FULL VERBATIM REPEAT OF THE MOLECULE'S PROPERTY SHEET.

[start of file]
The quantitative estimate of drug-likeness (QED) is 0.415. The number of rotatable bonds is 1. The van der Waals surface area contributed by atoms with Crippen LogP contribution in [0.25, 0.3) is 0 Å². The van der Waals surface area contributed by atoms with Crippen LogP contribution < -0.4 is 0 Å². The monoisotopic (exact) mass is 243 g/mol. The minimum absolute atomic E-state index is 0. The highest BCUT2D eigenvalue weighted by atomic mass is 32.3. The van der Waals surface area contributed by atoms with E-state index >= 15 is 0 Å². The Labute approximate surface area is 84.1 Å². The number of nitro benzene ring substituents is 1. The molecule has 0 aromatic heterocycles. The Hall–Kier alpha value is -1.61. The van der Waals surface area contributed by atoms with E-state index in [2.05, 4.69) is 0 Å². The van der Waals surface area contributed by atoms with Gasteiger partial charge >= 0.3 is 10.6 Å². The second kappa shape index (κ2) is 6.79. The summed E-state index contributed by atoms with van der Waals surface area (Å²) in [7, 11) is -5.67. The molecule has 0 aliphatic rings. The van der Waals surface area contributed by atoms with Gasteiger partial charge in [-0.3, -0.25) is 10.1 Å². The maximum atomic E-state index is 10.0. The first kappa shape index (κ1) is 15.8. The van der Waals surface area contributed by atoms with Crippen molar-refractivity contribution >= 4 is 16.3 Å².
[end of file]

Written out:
The quantitative estimate of drug-likeness (QED) is 0.415. The number of rotatable bonds is 1. The van der Waals surface area contributed by atoms with Crippen LogP contribution in [0.25, 0.3) is 0 Å². The van der Waals surface area contributed by atoms with Crippen LogP contribution < -0.4 is 0 Å². The monoisotopic (exact) mass is 243 g/mol. The minimum absolute atomic E-state index is 0. The highest BCUT2D eigenvalue weighted by atomic mass is 32.3. The van der Waals surface area contributed by atoms with E-state index >= 15 is 0 Å². The Labute approximate surface area is 84.1 Å². The number of nitro benzene ring substituents is 1. The molecule has 0 aromatic heterocycles. The Hall–Kier alpha value is -1.61. The van der Waals surface area contributed by atoms with E-state index in [2.05, 4.69) is 0 Å². The van der Waals surface area contributed by atoms with Gasteiger partial charge >= 0.3 is 10.6 Å². The second kappa shape index (κ2) is 6.79. The summed E-state index contributed by atoms with van der Waals surface area (Å²) in [7, 11) is -5.67. The molecule has 0 aliphatic rings. The van der Waals surface area contributed by atoms with Gasteiger partial charge in [-0.3, -0.25) is 10.1 Å². The maximum atomic E-state index is 10.0. The first kappa shape index (κ1) is 15.8. The van der Waals surface area contributed by atoms with Crippen molar-refractivity contribution >= 4 is 16.3 Å².